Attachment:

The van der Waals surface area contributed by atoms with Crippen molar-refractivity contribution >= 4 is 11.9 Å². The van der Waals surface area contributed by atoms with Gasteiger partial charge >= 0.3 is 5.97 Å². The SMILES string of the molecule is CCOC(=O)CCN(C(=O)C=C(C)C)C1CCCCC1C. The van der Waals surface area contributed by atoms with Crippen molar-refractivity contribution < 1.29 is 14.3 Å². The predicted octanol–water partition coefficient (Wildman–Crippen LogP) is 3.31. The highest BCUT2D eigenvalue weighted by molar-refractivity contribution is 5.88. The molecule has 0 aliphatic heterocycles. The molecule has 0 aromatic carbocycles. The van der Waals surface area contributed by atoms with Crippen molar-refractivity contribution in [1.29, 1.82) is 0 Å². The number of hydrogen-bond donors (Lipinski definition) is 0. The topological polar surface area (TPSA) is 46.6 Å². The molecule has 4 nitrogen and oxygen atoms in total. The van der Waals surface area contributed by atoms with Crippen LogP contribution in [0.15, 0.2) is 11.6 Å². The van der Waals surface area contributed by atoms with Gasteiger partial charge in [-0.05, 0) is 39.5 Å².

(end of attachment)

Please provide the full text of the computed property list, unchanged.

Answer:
The van der Waals surface area contributed by atoms with Crippen molar-refractivity contribution >= 4 is 11.9 Å². The van der Waals surface area contributed by atoms with Gasteiger partial charge >= 0.3 is 5.97 Å². The SMILES string of the molecule is CCOC(=O)CCN(C(=O)C=C(C)C)C1CCCCC1C. The van der Waals surface area contributed by atoms with Crippen molar-refractivity contribution < 1.29 is 14.3 Å². The predicted octanol–water partition coefficient (Wildman–Crippen LogP) is 3.31. The highest BCUT2D eigenvalue weighted by molar-refractivity contribution is 5.88. The molecule has 0 aliphatic heterocycles. The molecule has 0 aromatic carbocycles. The van der Waals surface area contributed by atoms with Crippen molar-refractivity contribution in [1.29, 1.82) is 0 Å². The number of hydrogen-bond donors (Lipinski definition) is 0. The topological polar surface area (TPSA) is 46.6 Å². The molecule has 4 nitrogen and oxygen atoms in total. The van der Waals surface area contributed by atoms with Crippen LogP contribution in [0.15, 0.2) is 11.6 Å². The van der Waals surface area contributed by atoms with Gasteiger partial charge in [-0.05, 0) is 39.5 Å².